Photographer Jackson Compean
Giving a Voice to the Voiceless
Where did you grow up?
When I was 11 years old, my family moved to Nairobi, Kenya; my parents were missionaries at the time. I spent the next 7 years of my life in Nairobi, the longest amount of consecutive time I have spent anywhere in my life, so I still consider it home to some degree.
When did you get into photography and why?
In a previous life my father was a photojournalist, so I grew up around cameras and photo books. However it wasn’t until I was in high school that I realized my hobby could be used for deeper purposes. Giving a voice to the voiceless by showing the stories of other humans became my priority and passion.
How would you describe your shooting style?
My journalistic work is almost always derived from a documentary ethic and intent. That means shooting my subjects honestly, in their environment, with as little influence and interaction from me as possible. The resulting aesthetic is often images that are highly dependent upon the moment and the present human emotion, and only secondarily reliant upon composition, colour and lighting; though of course the ideal is to have all elements in the images working in complement to communicate truth and narrative.
When it comes to landscape art, especially when I am shooting on film, I often approach shooting from a very different direction. Its not at all uncommon for me to scout a location for multiple weeks, research lighting and weather patterns, and even plan out the composition before even arriving on location. I think this is largely a personal reaction against the more seat-of-my-pants style that I normally utilize in other work, though it is also a practical necessity when using a view camera and expensive sheets of film.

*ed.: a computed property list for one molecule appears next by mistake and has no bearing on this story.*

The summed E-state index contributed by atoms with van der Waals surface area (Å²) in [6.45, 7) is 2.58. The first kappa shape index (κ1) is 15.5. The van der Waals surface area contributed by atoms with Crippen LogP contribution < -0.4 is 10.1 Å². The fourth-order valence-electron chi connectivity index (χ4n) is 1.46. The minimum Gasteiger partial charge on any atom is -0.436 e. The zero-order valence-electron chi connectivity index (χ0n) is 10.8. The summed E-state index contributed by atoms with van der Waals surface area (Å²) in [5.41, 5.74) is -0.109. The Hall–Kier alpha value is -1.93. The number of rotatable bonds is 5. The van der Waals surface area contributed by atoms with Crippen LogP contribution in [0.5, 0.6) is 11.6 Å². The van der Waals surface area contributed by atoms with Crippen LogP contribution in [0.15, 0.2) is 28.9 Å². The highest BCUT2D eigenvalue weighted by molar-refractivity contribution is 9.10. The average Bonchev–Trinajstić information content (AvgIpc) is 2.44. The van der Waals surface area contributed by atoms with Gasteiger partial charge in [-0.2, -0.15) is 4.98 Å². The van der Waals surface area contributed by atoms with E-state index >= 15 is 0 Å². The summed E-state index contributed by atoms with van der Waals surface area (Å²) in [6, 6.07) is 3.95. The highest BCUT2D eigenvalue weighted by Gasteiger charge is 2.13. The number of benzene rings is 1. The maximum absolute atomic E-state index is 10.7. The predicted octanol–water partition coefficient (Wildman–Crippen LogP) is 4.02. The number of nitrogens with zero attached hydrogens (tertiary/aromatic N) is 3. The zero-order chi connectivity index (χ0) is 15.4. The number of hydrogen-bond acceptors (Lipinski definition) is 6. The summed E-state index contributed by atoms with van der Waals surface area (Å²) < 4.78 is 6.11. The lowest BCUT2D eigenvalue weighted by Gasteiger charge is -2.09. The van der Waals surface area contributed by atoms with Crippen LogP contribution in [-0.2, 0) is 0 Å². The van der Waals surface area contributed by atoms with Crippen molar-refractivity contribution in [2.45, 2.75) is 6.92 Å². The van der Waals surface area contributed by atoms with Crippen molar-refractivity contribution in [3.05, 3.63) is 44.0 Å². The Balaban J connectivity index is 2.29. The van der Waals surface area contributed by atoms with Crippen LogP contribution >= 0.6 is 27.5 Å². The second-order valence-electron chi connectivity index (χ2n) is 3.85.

What kind of gear and technology do you use; and how does this influence or impact your work?
For landscapes I almost exclusively shoot on my Calumet monorail 4×5. Its incredibly heavy and a major pain to get great images out of it, but that is exactly what I love about it: When shooting on that system I am forced to slow down and really think about every decision that will factor into the final image.
For more professional work I typically shoot with a couple Nikon DSLRs and zoom lenses. They’re hardy, dependable cameras that produce great images. I did recently pick up a small mirror-less camera to test-drive that type of system; so far the images and weight-savings have really impressed me. Still not sure if I’m ready to fully switch-over though.
What photographer or artist has had the biggest influence on your own photography?
James Nachtwey (http://www.jamesnachtwey.com/) was probably my first and most lasting influence in the world of photojournalism. His ability to juxtapose – with honesty and compassion – horror and humanity creates images that shout louder than any protester on a street. I also must mention Carolyn Cole (https://www.annenbergphotospace.org/person/carolyn-cole/). Who knew that war, disease and tragedy could be portrayed with such graphic beauty? She also deserves massive respect for absolutely dominating in a field that has largely been controlled and inhabited by men.
When it comes to landscape work, Galen Rowell (http://www.mountainlight.com/rowellg.html) stands in my mind as the high-point in human mastery of light. It also helps that he was a fellow Californian and many of his many of his most stunning images were produced in our Sierra Nevada mountains.
What motivates or inspires you to continue taking pictures?
The stories that still need to be told. Sometimes it’s a more literal story about a person or a community. Sometimes its an abstract narrative about a place or even an emotion. Storytelling is one of the most foundational elements of humanity, and one of the most powerful acts to partake in. I know that my life has been changed many times simply by listening to another person tell his or her story. So in a certain sense I am duty-bound to be a conduit for those narratives and allow others to find the same transformation that first drew me in.
Follow Jackson Compean on Instagram @white_mwangi.
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